Author: Gordon K. Mantler
Publisher: UNC Press Books
Release Date: 2013-02-25
Genre: Social Science
The Poor People's Campaign of 1968 has long been overshadowed by the assassination of its architect, Dr. Martin Luther King Jr., and the political turmoil of that year. In a major reinterpretation of civil rights and Chicano movement history, Gordon K. Mantler demonstrates how King's unfinished crusade became the era's most high-profile attempt at multiracial collaboration and sheds light on the interdependent relationship between racial identity and political coalition among African Americans and Mexican Americans. Mantler argues that while the fight against poverty held great potential for black-brown cooperation, such efforts also exposed the complex dynamics between the nation's two largest minority groups. Drawing on oral histories, archives, periodicals, and FBI surveillance files, Mantler paints a rich portrait of the campaign and the larger antipoverty work from which it emerged, including the labor activism of Cesar Chavez, opposition of Black and Chicano Power to state violence in Chicago and Denver, and advocacy for Mexican American land-grant rights in New Mexico. Ultimately, Mantler challenges readers to rethink the multiracial history of the long civil rights movement and the difficulty of sustaining political coalitions.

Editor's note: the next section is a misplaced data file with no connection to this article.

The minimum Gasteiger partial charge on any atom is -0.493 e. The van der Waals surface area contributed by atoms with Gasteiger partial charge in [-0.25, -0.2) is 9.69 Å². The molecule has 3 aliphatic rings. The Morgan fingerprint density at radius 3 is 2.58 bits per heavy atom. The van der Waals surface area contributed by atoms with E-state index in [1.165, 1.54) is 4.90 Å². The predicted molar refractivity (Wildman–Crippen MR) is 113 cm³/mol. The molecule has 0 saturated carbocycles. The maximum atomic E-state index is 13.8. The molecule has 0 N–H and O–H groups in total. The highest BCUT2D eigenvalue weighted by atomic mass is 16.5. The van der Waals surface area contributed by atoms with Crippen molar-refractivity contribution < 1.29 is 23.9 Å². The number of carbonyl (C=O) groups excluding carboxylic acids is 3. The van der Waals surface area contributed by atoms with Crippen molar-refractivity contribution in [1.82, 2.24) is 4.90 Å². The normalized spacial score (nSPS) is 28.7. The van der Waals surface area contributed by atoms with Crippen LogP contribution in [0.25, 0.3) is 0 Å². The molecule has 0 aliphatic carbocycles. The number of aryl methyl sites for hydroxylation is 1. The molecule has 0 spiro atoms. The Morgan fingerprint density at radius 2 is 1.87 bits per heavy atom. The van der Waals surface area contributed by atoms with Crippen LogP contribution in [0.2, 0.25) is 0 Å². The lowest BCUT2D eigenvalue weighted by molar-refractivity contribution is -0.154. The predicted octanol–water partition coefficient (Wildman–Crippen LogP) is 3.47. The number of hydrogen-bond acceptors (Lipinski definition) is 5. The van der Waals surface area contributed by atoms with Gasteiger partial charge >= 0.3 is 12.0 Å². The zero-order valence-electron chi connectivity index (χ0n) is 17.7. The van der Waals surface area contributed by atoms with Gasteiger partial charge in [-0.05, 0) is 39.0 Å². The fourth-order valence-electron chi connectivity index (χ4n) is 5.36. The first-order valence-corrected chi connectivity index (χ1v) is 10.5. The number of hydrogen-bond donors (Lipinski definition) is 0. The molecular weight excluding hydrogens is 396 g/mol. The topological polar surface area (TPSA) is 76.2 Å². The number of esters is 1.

Author: Kevin R. Johnson
Publisher: NYU Press
Release Date: 2007-10-01
Seeking to re-imagine the meaning and significance of the international border, Opening the Floodgates makes a case for eliminating the border as a legal construct that impedes the movement of people into this country. Open migration policies deserve fuller analysis, as evidenced by President Barack Obama’s pledge to make immigration reform a priority. Kevin R. Johnson offers an alternative vision of how U.S. borders might be reconfigured, grounded in moral, economic, and policy arguments for open borders. Importantly, liberalizing migration through an open borders policy would recognize that the enforcement of closed borders cannot stifle the strong, perhaps irresistible, economic, social, and political pressures that fuel international migration. Controversially, Johnson suggests that open borders are entirely consistent with efforts to prevent terrorism that have dominated immigration enforcement since the events of September 11, 2001. More liberal migration, he suggests, would allow for full attention to be paid to the true dangers to public safety and national security.
Author: Greg Carter
Publisher: NYU Press